News and Tribune

Floyd County

June 22, 2010

New Albany doctor indicted on fraud, illegal drug distribution

Father of Clark County man blames doctor for son’s death

> SOUTHERN INDIANA — James “Jamie” Armburgey went for an appointment to the Pain Management Center of Southern Indiana in New Albany on May 27, 2009. The next day, according to his family, the 43-year-old from Marysville, passed out at his girlfriend’s house in Henryville. He was pronounced dead two days later.

“I have proof that [the doctor] had him on six different prescriptions. He was on OxyContin and different drugs. He went for his appointment, and they increased his dosage 100 percent from what he was taking for pain,” his father, Arthur, said. “He went to his girlfriend’s home and he passed out and fell out of a car. He was unconscious, and he never regained consciousness until he died.”

Amburgey had six drugs prescribed to him by his doctor at the Pain Management Center. He had prescriptions to take more than 500 pills per month. Medicare paid $4,808 in five months for Amburgey’s prescriptions with him paying more than $2,000, according to his records.

The Kentucky medical examiner’s final diagnosis report lists Amburgey’s cause of death as “multiple substance intoxication” with an enlarged heart as a possible contributing factor.

The report states Amburgey had Xanax, Lortab, Vicodin, Oxycodone metabolite, OxyContin and Percodan in his system at time of death. According to records his father kept, those were drugs Amburgey had been prescribed.

“The doctor should have known that six different drugs was too much for one human,” he said.

Now the medical doctor who owns the Pain Management Center along State Street in New Albany — along with offices in Bloomington and Indianapolis — has been indicted by a federal grand jury with health care fraud, health care fraud resulting in serious bodily injury and 11 counts of unlawful drug distribution.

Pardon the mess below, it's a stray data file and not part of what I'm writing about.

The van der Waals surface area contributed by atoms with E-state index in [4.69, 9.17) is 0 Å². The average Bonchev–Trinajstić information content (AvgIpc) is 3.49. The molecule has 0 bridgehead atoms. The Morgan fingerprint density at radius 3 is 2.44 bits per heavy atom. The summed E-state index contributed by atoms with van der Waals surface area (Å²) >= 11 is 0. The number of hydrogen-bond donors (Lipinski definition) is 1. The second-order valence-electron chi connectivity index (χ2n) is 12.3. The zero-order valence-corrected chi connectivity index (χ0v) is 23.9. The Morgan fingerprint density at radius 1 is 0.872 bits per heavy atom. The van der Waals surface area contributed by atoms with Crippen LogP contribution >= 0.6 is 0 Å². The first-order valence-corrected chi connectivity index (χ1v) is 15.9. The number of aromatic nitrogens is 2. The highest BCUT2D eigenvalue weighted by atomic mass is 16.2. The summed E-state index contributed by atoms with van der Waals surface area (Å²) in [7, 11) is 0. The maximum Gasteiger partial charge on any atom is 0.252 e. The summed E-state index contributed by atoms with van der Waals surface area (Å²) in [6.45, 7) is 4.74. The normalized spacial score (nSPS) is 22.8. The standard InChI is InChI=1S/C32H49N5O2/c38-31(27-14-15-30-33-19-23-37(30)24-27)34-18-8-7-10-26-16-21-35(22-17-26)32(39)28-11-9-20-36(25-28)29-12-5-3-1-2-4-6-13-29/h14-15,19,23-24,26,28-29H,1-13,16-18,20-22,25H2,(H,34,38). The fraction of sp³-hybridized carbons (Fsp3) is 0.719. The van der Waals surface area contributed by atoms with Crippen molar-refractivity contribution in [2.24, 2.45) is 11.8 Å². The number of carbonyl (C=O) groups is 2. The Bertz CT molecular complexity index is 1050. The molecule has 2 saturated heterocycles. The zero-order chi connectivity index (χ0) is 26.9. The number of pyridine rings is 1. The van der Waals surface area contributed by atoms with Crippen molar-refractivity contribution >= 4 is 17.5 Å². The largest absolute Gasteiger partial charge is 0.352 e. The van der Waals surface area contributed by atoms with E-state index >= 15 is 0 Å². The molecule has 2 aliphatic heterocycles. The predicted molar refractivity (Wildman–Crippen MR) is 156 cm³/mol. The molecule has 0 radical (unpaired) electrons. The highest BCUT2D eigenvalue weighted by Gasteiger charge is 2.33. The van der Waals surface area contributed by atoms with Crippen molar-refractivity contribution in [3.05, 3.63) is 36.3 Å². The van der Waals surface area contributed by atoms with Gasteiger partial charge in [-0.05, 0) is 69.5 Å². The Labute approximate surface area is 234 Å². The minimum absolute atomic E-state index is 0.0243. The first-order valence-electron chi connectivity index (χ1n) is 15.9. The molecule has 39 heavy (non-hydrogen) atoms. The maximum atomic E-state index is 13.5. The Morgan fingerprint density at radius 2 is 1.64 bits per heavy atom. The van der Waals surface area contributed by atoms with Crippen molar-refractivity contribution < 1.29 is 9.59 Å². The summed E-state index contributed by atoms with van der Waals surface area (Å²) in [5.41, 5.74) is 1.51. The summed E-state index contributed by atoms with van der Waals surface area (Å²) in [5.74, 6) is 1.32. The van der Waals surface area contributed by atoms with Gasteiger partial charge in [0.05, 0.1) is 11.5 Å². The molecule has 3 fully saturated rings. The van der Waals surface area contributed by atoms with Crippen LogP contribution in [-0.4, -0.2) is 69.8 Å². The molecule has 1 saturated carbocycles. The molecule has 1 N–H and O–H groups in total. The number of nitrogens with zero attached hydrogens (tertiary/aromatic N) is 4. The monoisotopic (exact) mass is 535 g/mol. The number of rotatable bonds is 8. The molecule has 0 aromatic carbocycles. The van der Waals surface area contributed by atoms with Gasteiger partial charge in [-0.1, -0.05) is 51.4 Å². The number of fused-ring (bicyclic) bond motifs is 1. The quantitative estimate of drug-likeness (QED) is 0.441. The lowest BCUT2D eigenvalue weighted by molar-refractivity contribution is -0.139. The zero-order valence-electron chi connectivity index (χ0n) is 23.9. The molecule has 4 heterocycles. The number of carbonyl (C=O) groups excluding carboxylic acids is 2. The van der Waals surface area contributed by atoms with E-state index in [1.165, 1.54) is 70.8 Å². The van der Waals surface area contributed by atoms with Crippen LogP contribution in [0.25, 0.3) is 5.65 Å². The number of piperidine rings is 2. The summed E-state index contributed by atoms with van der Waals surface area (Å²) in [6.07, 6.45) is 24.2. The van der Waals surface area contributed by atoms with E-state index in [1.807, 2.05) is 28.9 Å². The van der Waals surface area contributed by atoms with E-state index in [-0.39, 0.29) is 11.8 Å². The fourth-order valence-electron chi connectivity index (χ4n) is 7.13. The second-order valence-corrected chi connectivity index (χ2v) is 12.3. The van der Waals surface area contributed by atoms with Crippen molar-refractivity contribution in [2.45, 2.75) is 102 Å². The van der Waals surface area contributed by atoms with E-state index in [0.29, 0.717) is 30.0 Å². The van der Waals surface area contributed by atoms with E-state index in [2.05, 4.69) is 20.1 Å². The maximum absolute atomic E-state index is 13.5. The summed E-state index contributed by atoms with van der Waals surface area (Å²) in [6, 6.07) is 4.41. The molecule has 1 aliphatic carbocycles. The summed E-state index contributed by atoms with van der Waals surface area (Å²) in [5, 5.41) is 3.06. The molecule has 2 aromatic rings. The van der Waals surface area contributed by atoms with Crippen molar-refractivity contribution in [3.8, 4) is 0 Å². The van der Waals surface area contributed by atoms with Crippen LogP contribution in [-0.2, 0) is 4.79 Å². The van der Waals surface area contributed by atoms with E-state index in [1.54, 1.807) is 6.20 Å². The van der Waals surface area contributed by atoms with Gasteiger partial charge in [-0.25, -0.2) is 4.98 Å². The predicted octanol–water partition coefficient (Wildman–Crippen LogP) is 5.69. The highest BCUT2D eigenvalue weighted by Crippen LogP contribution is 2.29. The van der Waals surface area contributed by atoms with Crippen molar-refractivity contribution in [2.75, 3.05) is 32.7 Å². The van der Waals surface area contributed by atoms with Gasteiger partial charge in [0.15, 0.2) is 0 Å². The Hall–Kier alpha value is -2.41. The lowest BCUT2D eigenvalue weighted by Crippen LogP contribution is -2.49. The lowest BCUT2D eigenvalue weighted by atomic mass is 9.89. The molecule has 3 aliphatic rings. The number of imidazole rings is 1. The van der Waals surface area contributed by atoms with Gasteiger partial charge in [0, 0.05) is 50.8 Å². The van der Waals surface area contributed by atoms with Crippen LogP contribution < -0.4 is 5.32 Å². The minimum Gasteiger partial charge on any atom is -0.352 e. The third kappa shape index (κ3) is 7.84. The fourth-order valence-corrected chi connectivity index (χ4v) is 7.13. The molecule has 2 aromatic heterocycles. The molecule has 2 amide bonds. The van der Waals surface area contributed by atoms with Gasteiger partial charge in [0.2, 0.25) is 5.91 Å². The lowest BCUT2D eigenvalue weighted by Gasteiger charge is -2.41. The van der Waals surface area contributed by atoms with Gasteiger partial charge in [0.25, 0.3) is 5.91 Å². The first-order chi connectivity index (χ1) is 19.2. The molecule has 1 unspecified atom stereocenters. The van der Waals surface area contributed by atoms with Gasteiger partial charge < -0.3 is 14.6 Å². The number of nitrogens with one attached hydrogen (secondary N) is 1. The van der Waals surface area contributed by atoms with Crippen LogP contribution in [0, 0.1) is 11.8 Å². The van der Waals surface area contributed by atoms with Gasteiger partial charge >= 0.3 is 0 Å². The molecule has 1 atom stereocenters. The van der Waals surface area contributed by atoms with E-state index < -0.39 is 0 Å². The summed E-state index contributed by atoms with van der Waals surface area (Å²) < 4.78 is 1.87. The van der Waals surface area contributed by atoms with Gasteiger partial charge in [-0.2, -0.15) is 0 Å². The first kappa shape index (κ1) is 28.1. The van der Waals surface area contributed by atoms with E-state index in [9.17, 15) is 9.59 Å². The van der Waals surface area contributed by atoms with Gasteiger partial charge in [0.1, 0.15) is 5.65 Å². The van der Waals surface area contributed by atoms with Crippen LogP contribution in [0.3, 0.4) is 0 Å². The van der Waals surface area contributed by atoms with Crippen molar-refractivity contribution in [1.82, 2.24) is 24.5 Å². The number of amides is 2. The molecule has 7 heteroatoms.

The indictment alleges that Kamal Tiwari, 58, required patients to undergo injection procedures, such as facet blocks, trigger point injections, radio frequency ablations and epidurals, that were not for legitimate medical purposes as a condition of receiving narcotic controlled substances.

The indictment lists 16 patients that the U.S. Attorney for the Southern District of Indiana alleges were drug-dependent and were prescribed controlled substances in such dosage frequencies as part of a scheme to convince them to submit to unwanted and unnecessary medical procedures.

The indictment also alleges that Tiwari defrauded health care benefit programs such as Medicare, Indiana Medicaid and Anthem Blue Cross Blue Shield. Those three companies alone paid Tiwari $21,617,687.

“The allegations in this matter go well beyond the health care billing fraud we usually see. In this situation, a physician not only used patients as pawns for profit, but actually compromised the health of some of Indiana’s most vulnerable citizens,” said Lamont Pugh III, special agent in charge of Office of the Inspector General’s Chicago region.

Tiwari’s attorney, Steve Romines, said he entered a not guilty plea and looks forward to taking the case to trial.

“There are no specific tests you can run for chronic pain,” Romines said. “You have to rely on some of what patients tell you. [Tiwari] treated everyone in an attempt to help them.”

Arthur Amburgey believes Tiwari never tried to ensure his son was taking what was prescribed. He knows his son was dealing pills, but he was never required to take a urine test in the several months he had been a patient at the center.

“The one time I went there, the people in there, you could tell they were not there for legal drugs,” he said.

Tiwari was arrested Thursday in Bloomington without incident.

According to assistant U.S. attorneys Winfield D. Ong, Bradley P. Shepard and Shelese Woods — who are handling the case for the government — Tiwari faces a maximum of 10 or 20 year in prison on each of the 15 charges he faces and fines as much as $1 million for each count of drug distribution.

“Prescription drug abuse is a serious problem in Indiana, made worse by physicians who abuse their position of trust by overprescribing addictive painkillers to patients who may well be addicts,” Indiana Attorney General Greg Zoeller said.

Tiwari has been the subject of two complaints from the Medical Licensing Board of Indiana. He was accused in 2007 of reusing syringes at a Bloomington hospital, putting hundreds of people at risk of intravenous diseases.

Tiwari can still practice medicine in Indiana, but his license to write prescriptions has been suspended.

Romines said the Pain Management Center in New Albany will continue to operate under different leadership.

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